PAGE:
In today’s Electrek Green Energy Brief (EGEB):

  • Britain’s largest solar farm is expected to get approval from ministers this week.
  • North America’s first offshore freshwater project is planned for Lake Erie.
  • The Environmental Protection Agency has begun its reopening process.

The Electrek Green Energy Brief (EGEB): A daily technical, financial, and political review/analysis of important green energy news.

Britain’s largest solar farm is coming

Britain’s largest solar farm is expected to be approved by the UK government this week. The £450 million project will be located a mile northeast of Faversham in Kent (pictured) and may also include one of the largest energy storage installations in the world. It will generate enough electricity to power 91,000 homes.

The solar farm will feature 880,000 solar panels and reach a capacity of 350MW. It will sit on 364 hectares (900 acres) of farmland. It’s expected to come online by 2023.

The Guardian reports:

The development partners behind the scheme, Wirsol Energy and Hive Energy, believe the project could help cut the UK’s carbon emissions by 68,000 tonnes a year while generating £1 million of revenue for the Kent and Swale councils every year.

The green energy sector believes the UK’s solar power capacity could rise to 27GW by 2030.

Freshwater offshore wind farm

Ohio unanimously approved the Icebreaker wind farm, North America’s first offshore freshwater project, which is planned for Lake Erie, near Cleveland. Lake Erie Energy Development Corp. (LEEDCo), a Cleveland-based public-private partnership, is developing the project with partner and investor Fred. Olsen Renewables of Norway.

It’s a decade in the making. The plan controversially stipulates that the farm must cease operations between March and October to protect birds and bats due to it being located in an “Important Bird and Biodiversity Area.” LEEDCo is concerned that the downtime could defeat the project.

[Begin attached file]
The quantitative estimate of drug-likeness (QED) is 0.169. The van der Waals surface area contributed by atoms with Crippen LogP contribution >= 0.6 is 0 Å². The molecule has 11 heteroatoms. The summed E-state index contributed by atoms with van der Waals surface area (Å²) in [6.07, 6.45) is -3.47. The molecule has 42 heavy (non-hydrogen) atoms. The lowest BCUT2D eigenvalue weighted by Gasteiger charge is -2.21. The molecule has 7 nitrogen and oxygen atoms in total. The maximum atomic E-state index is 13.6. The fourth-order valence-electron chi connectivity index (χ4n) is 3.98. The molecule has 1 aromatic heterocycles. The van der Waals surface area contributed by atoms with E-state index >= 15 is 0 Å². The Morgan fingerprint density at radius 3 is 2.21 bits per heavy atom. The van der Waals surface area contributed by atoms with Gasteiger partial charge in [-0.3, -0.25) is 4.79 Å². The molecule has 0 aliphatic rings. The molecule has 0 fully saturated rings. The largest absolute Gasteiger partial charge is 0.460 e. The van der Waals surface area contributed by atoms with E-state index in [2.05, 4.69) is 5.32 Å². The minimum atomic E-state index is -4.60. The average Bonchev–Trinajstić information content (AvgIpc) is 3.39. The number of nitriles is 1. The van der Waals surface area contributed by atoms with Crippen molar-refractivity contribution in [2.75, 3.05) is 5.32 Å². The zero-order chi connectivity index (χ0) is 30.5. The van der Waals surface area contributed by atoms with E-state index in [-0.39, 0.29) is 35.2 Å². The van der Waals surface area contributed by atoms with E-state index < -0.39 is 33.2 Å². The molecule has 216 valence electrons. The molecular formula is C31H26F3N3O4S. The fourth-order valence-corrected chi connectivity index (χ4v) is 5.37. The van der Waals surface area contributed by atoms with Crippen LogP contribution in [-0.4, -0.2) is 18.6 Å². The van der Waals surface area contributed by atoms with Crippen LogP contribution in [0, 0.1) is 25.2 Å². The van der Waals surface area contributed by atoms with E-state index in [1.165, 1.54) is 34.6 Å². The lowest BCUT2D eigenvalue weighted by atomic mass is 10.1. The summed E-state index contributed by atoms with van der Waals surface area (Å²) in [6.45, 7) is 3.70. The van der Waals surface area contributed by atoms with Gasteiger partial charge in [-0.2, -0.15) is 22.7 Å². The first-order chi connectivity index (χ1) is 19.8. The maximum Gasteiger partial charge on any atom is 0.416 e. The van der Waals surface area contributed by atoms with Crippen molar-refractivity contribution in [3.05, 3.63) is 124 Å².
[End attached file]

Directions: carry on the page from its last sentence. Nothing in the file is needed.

The American Bird Conservancy and the Black Swamp Bird Observatory wanted the project stopped, citing location, but the Sierra Club felt that limitations on when the wind farm can operate are too restrictive. Public comments were evenly split between those for and against the project.

E&E News explains the project’s specs:

The 20.7-megawatt Icebreaker project is planned for 8 to 10 miles off the Lake Erie shore and will be connected by an underwater cable to a Cleveland Public Power substation.

It is partially funded through Department of Energy grants and involves six turbines rising almost 500 feet above the lake that would generate about 75,000 megawatt-hours of energy per year to be sold into the grid operated by PJM Interconnection LLC.

The wind farm is expected to be online by 2022. Turbines will need to be able to withstand ice floes in the winter.

EPA begins to reopen

Environmental Protection Agency (EPA) head Andrew Wheeler told staff last Thursday that the agency would implement the beginning of the EPA’s reopening process amid the COVID-19 pandemic.

Wheeler wrote in a memo that he has decided to open Atlanta (Region 4), Lenexa, Kansas (Region 7), and Seattle (Region 10). The three facilities will be closed for a week for disinfection, and then will reopen.

Staff will be brought back in phases to the workplace with social distancing restrictions during Phase 1, which is a limited reopening. (Details of the White House’s and the CDC’s three phases can be found here.)

Most employees in Regions 4, 7, and 10 are expected to be working remotely as the EPA implements the three-phased plan, particularly those at risk or those who need to take care of dependents.

The EPA said there have been 40 coronavirus cases and one death among its employees nationwide.

E&E News writes:

Zakiya Davis, president of National Association of Government Employees Local R5-55, which represents EPA Region 4 employees, noted Georgia has not seen a 14-day decline in COVID-19 cases.

‘My employees are scared and terrified because the agency doesn’t have a plan, is not being transparent about their plan and don’t seem to care about their employees’ health and safety,’ Davis said.

She added, ‘One terrifying thing for my clerical staff is that they have open cubicles.

‘How are we going to protect them with no masks, just asking people to stay 6 feet apart?’ Davis said, who added her union has pushed for protections like glass partitions in the workplace.

Photo: Kent Life

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